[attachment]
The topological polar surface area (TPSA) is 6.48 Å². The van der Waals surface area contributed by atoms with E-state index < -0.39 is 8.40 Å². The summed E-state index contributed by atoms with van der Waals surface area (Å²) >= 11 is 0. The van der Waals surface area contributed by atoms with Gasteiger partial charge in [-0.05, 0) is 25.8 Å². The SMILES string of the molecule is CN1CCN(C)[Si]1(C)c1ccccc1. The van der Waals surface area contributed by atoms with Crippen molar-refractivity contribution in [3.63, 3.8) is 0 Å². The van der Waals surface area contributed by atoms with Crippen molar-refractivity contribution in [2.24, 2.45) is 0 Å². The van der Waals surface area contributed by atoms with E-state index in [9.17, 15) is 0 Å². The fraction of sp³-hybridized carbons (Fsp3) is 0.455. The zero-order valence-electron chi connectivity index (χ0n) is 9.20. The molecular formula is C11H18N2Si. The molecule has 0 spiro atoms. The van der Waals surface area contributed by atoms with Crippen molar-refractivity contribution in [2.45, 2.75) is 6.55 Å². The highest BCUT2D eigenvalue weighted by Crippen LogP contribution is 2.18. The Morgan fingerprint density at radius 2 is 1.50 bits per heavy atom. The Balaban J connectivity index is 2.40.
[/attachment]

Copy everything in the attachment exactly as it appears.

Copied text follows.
The topological polar surface area (TPSA) is 6.48 Å². The van der Waals surface area contributed by atoms with E-state index < -0.39 is 8.40 Å². The summed E-state index contributed by atoms with van der Waals surface area (Å²) >= 11 is 0. The van der Waals surface area contributed by atoms with Gasteiger partial charge in [-0.05, 0) is 25.8 Å². The SMILES string of the molecule is CN1CCN(C)[Si]1(C)c1ccccc1. The van der Waals surface area contributed by atoms with Crippen molar-refractivity contribution in [3.63, 3.8) is 0 Å². The van der Waals surface area contributed by atoms with Crippen molar-refractivity contribution in [2.24, 2.45) is 0 Å². The van der Waals surface area contributed by atoms with E-state index in [9.17, 15) is 0 Å². The fraction of sp³-hybridized carbons (Fsp3) is 0.455. The zero-order valence-electron chi connectivity index (χ0n) is 9.20. The molecular formula is C11H18N2Si. The molecule has 0 spiro atoms. The van der Waals surface area contributed by atoms with Crippen molar-refractivity contribution in [2.45, 2.75) is 6.55 Å². The highest BCUT2D eigenvalue weighted by Crippen LogP contribution is 2.18. The Morgan fingerprint density at radius 2 is 1.50 bits per heavy atom. The Balaban J connectivity index is 2.40.